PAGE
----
Certification of UK gastrointestinal endoscopists and variations between trainee specialties: results from the JETS e-portfolio.

Siau, Keith and Anderson, John T and Valori, Roland and Feeney, Mark and Hawkes, Neil D and Johnson, Gavin and McKaig, Brian C and Pullan, Rupert D and Hodson, James and Wells, Christopher and Thomas-Gibson, Siwan and Haycock, Adam V and Beales, Ian L P and Broughton, Raphael and Dunckley, Paul (2019) Certification of UK gastrointestinal endoscopists and variations between trainee specialties: results from the JETS e-portfolio. Endoscopy international open, 7 (4). E551-E560. ISSN 2364-3722.

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Abstract

In the UK, endoscopy certification is administered by the Joint Advisory Group on Gastrointestinal Endoscopy (JAG). Since 2011, certification for upper and lower gastrointestinal endoscopy has been awarded via a national (JETS) e-portfolio to the main training specialties of: gastroenterology, gastrointestinal surgeons (GS) and non-medical endoscopists (NME). Trends in endoscopy certification and differences between trainee specialties were analyzed. This prospective UK-wide observational study identified trainees awarded gastroscopy, sigmoidoscopy, colonoscopy (provisional and full) certification between June 2011 - 2017. Trends in certification, procedures and time-to-certification, and key performance indicators (KPIs) in the 3-month pre- and post-certification period were compared between the three main training specialties. Three thousand one hundred fifty-seven endoscopy-related certifications were awarded to 1928 trainees from gastroenterology (52.3 %), GS (28.4 %) and NME (16.5  %) specialties. During the study period, certification numbers increased for all modalities and specialties, particularly NME trainees. For gastroscopy and colonoscopy, procedures-to-certification were lowest for GS (  < 0.001), whereas time-to-certification was consistently shortest in NMEs (  < 0.001). A post-certification reduction in mean cecal intubation rate (95.2 % to 93.8 %,  < 0.001) was observed in colonoscopy, and D2 intubation (97.6 % to 96.2 %,  < 0.001) and J-maneuver (97.3 % to 95.8 %,  < 0.001) in gastroscopy. Overall, average pre- and post-certification KPIs still exceeded national minimum standards. There was an increase in PDR for NMEs after provisional colonoscopy certification but a decrease in PDR for GS trainees after sigmoidoscopy and full colonoscopy certification. Despite variations among trainee specialties, average pre- and post-certification KPIs for certified trainees met national standards, suggesting that JAG certification is a transparent benchmark which adequately safeguards competency in endoscopy training.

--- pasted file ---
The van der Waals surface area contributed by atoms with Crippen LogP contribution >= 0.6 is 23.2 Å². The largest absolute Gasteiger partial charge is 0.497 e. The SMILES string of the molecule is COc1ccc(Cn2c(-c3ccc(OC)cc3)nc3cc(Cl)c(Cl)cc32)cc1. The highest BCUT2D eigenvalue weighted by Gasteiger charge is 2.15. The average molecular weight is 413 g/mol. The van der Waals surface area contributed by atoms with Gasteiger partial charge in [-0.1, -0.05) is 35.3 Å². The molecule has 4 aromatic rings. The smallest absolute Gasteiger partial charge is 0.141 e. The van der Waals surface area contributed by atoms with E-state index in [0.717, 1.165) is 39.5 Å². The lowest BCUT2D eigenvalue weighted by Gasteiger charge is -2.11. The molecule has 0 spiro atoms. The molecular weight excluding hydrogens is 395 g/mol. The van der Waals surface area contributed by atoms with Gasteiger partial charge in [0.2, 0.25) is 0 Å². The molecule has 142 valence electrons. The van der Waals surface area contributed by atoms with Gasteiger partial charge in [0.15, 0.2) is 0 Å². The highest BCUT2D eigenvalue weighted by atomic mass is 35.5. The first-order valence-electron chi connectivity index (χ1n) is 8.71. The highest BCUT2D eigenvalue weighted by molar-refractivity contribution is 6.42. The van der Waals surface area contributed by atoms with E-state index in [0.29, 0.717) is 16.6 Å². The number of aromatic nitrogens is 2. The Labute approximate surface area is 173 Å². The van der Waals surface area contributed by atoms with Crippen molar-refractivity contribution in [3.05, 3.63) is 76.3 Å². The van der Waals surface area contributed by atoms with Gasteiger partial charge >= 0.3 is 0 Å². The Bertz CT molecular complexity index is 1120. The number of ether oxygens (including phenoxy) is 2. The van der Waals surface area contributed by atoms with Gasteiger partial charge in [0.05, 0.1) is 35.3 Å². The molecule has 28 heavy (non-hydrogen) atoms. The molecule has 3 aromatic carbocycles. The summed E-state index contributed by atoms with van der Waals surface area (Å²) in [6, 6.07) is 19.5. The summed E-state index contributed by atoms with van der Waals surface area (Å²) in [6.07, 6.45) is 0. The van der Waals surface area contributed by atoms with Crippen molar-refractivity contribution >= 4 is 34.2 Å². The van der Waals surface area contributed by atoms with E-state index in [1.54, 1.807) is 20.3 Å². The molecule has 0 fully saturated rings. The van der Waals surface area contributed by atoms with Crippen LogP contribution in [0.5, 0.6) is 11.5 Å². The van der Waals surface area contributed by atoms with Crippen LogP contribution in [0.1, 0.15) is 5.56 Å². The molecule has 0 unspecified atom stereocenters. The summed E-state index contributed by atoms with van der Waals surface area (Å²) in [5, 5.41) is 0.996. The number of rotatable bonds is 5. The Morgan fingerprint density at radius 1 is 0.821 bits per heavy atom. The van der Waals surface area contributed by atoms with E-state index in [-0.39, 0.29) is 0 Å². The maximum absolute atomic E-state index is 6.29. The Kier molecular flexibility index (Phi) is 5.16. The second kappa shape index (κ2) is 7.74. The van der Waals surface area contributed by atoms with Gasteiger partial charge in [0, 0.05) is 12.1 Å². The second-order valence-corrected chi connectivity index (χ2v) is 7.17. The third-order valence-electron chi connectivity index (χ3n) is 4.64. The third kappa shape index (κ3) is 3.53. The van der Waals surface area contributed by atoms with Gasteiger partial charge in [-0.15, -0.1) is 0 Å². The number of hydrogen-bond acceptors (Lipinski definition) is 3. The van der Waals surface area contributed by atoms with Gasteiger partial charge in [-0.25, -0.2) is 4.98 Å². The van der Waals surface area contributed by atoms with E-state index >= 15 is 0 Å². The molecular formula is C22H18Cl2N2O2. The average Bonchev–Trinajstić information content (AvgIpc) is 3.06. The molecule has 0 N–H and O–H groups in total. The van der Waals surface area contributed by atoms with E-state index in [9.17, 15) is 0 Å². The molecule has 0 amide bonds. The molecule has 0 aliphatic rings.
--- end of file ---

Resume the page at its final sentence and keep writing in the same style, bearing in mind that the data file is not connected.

Item Type: Article
Subjects: WI Digestive system. Gastroenterology
Divisions: Planned IP Care > Gastroentrology
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Depositing User: Mr Philip O'Reilly
Date Deposited: 16 Apr 2019 10:23
Last Modified: 16 Apr 2019 10:23
URI: http://www.repository.heartofengland.nhs.uk/id/eprint/2037

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